A call for submissions — and a nifty talk

I am indeed working on my next post on agent-searching, but I realized today that I had fallen a bit behind on my announcement-making. So here are a couple of opportunities that I wanted to pass along to you.

Today’s first announcement is for all of you genre writers out there. I don’t normally post calls for submissions here, but this one represents a chance to not only to see excerpts of your writing in print — hooray! — but also a query letter-enhancing publication credit. How? By sending in your novel’s best passage to serve as a positive example in a writing how-to book by an award-winning author and editor.

Your work need not be previously published to be eligible. But let me allow the call for submissions to speak for itself:


Dynamic dialogue, fresh body language, description that doesn’t stop the action, intriguing hooks that keep going . . . and going . . . These are but a few of the fiction-writing techniques that spell the difference between a manuscript’s rejection and acceptance.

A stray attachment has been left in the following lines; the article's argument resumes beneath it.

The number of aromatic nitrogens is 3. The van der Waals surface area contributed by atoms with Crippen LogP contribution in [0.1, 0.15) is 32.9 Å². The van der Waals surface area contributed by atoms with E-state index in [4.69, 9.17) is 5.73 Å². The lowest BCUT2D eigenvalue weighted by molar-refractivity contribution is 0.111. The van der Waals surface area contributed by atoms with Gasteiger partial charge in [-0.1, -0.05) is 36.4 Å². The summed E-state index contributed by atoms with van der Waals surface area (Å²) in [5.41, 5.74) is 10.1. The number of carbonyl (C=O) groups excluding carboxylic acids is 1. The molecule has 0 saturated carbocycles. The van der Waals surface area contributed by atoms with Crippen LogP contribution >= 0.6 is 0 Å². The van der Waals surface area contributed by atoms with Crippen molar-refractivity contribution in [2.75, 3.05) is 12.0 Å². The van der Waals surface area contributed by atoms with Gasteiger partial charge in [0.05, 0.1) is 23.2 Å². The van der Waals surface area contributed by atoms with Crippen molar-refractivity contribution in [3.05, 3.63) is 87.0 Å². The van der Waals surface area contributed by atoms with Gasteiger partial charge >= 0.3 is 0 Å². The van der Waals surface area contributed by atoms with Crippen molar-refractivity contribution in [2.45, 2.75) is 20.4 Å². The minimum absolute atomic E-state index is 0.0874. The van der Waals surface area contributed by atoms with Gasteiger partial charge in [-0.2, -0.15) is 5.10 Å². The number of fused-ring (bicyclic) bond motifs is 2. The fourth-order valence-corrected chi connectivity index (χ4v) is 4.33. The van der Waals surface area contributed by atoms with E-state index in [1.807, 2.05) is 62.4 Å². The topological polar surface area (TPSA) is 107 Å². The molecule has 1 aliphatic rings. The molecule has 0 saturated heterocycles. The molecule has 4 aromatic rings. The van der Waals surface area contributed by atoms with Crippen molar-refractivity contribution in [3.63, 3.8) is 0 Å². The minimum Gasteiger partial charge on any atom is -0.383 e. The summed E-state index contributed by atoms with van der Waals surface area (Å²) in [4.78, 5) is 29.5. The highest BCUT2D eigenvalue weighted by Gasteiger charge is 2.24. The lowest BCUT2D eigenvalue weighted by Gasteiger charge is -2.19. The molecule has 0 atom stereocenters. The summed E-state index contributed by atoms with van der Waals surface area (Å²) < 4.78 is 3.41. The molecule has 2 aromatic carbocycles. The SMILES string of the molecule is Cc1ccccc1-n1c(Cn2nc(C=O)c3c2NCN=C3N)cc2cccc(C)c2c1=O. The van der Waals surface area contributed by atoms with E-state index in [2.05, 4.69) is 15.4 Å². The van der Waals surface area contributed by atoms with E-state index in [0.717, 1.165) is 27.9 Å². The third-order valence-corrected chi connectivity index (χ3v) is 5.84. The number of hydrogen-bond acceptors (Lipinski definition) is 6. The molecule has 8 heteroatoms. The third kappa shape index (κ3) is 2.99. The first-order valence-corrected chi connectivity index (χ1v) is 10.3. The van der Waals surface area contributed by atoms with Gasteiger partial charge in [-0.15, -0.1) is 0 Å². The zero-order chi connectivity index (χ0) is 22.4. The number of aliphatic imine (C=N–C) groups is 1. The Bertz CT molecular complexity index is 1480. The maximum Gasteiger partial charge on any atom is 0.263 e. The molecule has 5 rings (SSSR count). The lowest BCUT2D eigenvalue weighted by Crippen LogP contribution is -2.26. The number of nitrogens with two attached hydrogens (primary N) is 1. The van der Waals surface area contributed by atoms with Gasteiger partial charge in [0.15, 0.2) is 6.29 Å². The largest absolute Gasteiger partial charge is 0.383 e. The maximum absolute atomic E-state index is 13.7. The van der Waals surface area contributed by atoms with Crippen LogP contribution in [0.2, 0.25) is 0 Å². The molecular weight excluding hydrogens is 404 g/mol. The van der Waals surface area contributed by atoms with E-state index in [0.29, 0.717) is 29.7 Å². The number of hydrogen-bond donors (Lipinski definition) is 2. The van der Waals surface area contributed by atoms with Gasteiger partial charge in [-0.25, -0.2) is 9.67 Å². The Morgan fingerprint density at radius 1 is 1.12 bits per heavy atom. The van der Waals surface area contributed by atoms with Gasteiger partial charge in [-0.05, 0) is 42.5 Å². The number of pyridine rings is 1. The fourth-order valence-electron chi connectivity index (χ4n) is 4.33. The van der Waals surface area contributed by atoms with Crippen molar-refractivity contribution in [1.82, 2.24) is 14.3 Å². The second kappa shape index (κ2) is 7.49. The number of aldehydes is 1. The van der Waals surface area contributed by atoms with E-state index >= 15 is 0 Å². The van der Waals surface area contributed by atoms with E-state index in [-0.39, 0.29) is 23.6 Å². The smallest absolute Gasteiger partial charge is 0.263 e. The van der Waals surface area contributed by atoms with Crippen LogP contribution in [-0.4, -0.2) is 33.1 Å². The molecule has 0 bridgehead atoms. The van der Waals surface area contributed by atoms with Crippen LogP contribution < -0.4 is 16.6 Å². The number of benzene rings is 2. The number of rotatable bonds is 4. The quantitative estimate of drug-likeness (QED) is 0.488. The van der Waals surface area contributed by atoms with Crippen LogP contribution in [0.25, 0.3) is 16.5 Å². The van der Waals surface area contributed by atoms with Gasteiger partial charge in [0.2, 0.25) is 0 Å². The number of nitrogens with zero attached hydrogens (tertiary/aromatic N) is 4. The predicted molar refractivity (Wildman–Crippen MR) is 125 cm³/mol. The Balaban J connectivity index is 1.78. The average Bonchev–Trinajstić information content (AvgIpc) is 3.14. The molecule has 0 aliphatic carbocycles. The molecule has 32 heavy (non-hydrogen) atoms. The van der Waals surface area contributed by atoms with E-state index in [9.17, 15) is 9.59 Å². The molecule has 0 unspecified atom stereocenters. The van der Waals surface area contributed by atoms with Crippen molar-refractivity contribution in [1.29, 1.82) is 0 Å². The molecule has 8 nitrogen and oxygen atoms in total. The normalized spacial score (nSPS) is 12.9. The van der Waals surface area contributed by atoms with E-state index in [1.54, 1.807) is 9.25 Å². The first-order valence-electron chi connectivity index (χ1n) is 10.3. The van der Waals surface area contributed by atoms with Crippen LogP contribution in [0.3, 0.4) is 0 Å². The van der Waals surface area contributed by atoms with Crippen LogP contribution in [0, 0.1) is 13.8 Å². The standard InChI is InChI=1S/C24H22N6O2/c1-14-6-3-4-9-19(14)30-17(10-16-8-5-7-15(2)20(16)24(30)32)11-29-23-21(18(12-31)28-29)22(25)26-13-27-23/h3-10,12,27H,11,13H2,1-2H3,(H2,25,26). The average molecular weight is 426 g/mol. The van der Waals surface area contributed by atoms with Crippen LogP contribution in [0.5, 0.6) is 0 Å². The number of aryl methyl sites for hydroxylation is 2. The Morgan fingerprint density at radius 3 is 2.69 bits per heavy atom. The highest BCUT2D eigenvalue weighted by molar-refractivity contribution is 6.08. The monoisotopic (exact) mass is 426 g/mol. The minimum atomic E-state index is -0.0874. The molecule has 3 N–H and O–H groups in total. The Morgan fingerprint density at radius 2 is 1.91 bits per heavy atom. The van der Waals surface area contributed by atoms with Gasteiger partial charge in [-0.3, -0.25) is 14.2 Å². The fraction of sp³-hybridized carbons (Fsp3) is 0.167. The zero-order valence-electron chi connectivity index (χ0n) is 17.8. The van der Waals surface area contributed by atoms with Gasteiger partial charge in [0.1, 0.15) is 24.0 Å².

Excerpts that demonstrate the effective use of these and other techniques are being sought from writers at all levels for the next edition of a much-acclaimed guidebook for writers. Up to 145 of the best examples from unpublished as well as published novels, short stories, and screenplays will be featured in DON’T SABOTAGE YOUR SUBMISSIONS: An Editor Tells Writers How to Save a Manuscript from Turning Up D.O.A.

This 2008 release is the expanded, all-genre edition of the original DON’T MURDER YOUR MYSTERY, the small press book that won this year’s Agatha Award for Best Nonfiction Book, was acquired by Writer’s Digest Book Club, and became a finalist for the Macavity Award, Anthony Award, and ForeWord Magazine Reference Book of the Year.

Its author is Chris Roerden, an editor for 43 years and a former instructor of writing at the University of Maine and University of Wisconsin-Milwaukee. Authors she’s edited have been published by St. Martin’s Press, Berkley Prime Crime, Viking, Walker & Co., Midnight Ink, Rodale, and many small presses.

Deadline for submissions: December 1, 2007. Contributors identify which examples in the first edition theirs can replace for the second. Only positive examples will be considered.

Though this means consulting the original 2006 edition, no purchase is required; Don’t Murder Your Mystery can be requested through libraries, which are acquiring the book as they learn of it. No fees or payments are involved.